Project Management Book

...chapter 12 continued

We are all aiming for no errors in live running - they can have expensive consequences.

Finding errors in system test and user acceptance test isn't quite as expensive but is still expensive and the more errors there are the longer testing will take and the more it will cost. Ideally there would be no errors to be found in system test or user test.

If programmers can find errors when testing units of code it's cheaper but certainly isn't cheap - ideally there would be no errors to be found in unit testing.

Finding errors by inspecting requirements and design documents is very cost effective but certainly isn't free. Ideally there would be no errors in these documents.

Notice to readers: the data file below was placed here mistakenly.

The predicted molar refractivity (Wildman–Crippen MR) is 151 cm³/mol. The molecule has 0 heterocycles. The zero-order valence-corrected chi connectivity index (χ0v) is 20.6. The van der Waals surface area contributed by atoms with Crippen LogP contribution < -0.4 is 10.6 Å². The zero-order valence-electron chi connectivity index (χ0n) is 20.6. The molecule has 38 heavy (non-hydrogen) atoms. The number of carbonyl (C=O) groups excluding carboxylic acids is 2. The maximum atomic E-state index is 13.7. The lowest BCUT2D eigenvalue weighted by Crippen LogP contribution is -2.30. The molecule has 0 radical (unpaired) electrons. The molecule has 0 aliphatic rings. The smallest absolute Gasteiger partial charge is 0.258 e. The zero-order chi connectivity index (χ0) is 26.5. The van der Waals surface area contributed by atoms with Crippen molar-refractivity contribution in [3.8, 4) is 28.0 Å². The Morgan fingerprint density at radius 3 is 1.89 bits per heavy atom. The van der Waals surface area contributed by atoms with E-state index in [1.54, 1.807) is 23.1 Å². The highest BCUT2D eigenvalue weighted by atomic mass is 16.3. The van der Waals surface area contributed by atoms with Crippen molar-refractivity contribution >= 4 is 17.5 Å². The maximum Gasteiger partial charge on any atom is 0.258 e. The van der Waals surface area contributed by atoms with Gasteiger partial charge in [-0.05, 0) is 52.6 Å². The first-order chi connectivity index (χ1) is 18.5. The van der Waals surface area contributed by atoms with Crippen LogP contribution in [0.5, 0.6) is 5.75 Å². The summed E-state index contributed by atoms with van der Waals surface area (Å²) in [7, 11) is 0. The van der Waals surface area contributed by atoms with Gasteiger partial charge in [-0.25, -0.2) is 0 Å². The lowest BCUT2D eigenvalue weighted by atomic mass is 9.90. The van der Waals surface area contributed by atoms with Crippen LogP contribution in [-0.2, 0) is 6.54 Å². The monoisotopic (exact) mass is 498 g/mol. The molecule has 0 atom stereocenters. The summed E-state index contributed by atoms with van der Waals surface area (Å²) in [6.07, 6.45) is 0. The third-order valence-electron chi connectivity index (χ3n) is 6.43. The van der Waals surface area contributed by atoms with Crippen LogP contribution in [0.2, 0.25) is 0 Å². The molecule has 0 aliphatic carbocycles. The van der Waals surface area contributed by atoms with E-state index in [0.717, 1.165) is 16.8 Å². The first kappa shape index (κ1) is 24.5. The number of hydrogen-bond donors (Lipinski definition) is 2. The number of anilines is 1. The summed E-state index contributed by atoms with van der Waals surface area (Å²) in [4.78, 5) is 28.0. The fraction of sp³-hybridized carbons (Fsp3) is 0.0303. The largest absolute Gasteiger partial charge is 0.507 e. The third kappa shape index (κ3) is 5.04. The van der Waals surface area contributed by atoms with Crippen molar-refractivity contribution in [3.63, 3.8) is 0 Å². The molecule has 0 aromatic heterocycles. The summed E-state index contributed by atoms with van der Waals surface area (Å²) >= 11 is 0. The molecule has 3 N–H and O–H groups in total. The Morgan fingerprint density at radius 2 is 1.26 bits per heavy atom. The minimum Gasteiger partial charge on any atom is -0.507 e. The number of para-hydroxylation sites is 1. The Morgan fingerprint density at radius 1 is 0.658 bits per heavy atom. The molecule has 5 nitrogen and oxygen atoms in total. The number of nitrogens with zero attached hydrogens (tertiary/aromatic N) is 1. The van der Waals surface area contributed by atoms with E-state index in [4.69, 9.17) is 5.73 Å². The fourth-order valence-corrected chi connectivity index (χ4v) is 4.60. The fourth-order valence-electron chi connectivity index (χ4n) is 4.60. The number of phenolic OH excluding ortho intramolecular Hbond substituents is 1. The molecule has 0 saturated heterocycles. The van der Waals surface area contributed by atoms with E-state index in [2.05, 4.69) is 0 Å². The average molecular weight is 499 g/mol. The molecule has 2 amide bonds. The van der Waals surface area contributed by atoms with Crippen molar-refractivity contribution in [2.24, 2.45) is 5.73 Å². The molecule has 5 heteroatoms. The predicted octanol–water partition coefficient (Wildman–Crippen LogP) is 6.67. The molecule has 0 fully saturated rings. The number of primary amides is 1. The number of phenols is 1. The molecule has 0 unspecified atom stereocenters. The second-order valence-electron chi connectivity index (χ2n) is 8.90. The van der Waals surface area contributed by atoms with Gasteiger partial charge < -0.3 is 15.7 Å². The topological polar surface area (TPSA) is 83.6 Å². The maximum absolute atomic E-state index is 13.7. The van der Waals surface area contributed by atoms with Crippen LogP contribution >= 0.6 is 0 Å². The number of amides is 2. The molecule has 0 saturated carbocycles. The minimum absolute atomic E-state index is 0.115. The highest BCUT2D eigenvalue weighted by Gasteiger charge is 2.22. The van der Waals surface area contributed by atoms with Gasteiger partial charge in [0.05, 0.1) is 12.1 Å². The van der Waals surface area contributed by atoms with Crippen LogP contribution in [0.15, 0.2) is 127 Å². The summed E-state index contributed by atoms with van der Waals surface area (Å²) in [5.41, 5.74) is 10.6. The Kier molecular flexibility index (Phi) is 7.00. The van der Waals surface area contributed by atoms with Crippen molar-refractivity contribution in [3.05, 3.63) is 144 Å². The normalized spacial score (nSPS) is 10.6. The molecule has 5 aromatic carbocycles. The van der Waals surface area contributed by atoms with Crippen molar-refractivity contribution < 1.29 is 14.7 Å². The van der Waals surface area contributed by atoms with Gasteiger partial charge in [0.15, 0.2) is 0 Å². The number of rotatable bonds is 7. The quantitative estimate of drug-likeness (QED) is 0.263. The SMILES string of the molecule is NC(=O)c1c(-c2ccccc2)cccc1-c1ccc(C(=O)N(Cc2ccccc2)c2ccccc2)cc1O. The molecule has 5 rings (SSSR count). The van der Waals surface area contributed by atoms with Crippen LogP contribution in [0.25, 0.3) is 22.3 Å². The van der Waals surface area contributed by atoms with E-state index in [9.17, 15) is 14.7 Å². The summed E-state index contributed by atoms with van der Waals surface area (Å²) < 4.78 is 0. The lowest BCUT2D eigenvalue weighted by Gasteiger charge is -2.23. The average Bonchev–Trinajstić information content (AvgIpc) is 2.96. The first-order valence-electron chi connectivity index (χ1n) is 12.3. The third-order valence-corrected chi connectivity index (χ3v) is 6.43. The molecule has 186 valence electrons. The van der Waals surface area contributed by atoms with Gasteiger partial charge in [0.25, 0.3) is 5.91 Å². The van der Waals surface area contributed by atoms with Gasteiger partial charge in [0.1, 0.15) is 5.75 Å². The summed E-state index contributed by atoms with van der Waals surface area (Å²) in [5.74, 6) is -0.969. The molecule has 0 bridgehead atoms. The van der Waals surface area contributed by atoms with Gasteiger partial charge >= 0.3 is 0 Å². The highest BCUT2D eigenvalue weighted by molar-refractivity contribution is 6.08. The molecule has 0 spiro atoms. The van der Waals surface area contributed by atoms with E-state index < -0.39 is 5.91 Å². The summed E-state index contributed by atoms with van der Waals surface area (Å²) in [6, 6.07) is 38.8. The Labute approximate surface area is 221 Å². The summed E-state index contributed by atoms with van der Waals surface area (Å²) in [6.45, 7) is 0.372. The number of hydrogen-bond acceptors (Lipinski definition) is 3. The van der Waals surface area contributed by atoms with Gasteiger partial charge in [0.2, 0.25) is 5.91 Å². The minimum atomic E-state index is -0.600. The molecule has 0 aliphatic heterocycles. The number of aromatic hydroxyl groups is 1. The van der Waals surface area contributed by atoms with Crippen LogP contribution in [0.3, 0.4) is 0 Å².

The only ultimate aim a quality programme can have is to end up with perfection: no error is ever made at any stage of any project. Now of course we will never reach that promised land. But each time we do a project we should try and get a bit closer, and project by project try to drive the errors out earlier in the lifecycle - the earlier they're found the cheaper they'll be to fix.

This implies we need a plan: how will we find errors early, how will we know we're succeeding, how will we reduce the causes of errors?

Quality planning

In the Project Definition Document (PDD) or stage agreement, under the heading 'quality plan' we could say: 'in this project we will not check anything, we will not do any testing, the system will go live completely untried and the errors will be found by our customers.' That is a perfectly valid quality plan. It's not a very good one, but it is a very clear statement of what we intend to do, or rather not to do, quality-wise.